Yoga Journal|May - June 2020
I’m sitting with eight others in a semicircle on the floor, slowly unpacking my harmonium for the first time. I revel in its cuteness. It looks like a toy piano crossed with an elegant teak accordion that folds up on itself like a child’s suitcase for easy carrying. I’m at a yoga studio, where I’ve signed up for a class to learn to chant and play 10 Kundalini mantras performed by some of my favorite musicians, such as Snatam Kaur and Jai-Jagdeesh. As a singer and a newbie Kundalini Yoga teacher, the big sound and simplicity of the harmonium appealed to me. I enrolled in this six-week course with the goal of accompanying myself while leading a mantra meditation or chanting during class.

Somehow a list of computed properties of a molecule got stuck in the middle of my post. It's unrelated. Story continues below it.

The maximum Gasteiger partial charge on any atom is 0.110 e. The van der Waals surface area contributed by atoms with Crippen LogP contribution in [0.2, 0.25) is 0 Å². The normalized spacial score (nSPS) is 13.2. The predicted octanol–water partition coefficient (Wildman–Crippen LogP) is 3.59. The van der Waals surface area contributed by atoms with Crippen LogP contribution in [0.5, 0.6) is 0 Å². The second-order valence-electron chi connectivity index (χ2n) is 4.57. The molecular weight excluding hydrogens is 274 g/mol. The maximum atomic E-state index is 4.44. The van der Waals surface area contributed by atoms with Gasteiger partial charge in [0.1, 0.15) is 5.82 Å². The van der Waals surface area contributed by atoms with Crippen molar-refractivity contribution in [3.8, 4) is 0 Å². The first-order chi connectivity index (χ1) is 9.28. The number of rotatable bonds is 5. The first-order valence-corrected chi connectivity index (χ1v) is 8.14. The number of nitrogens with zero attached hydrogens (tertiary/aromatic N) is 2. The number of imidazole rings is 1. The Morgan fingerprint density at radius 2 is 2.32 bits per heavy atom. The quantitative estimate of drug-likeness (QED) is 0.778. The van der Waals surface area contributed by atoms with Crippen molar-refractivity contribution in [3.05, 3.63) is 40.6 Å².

Our teacher, Michael Cohen, founder of the Kirtan Leader Institute, walks us through setting up and positioning our instruments. “You can play just one chord on the harmonium, and it sounds great,” he tells us. And that’s exactly how we start—by simply holding down C and F on the keyboard with one hand, pumping the bellows (the mechanism that pushes air across the reeds) with the other, and chanting “Om.” He’s right. The tone is deep and rich, and when we all play together, the sound becomes even more expansive, filling the room and vibrating deep inside my solar plexus like a soothing full-body hum.
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May - June 2020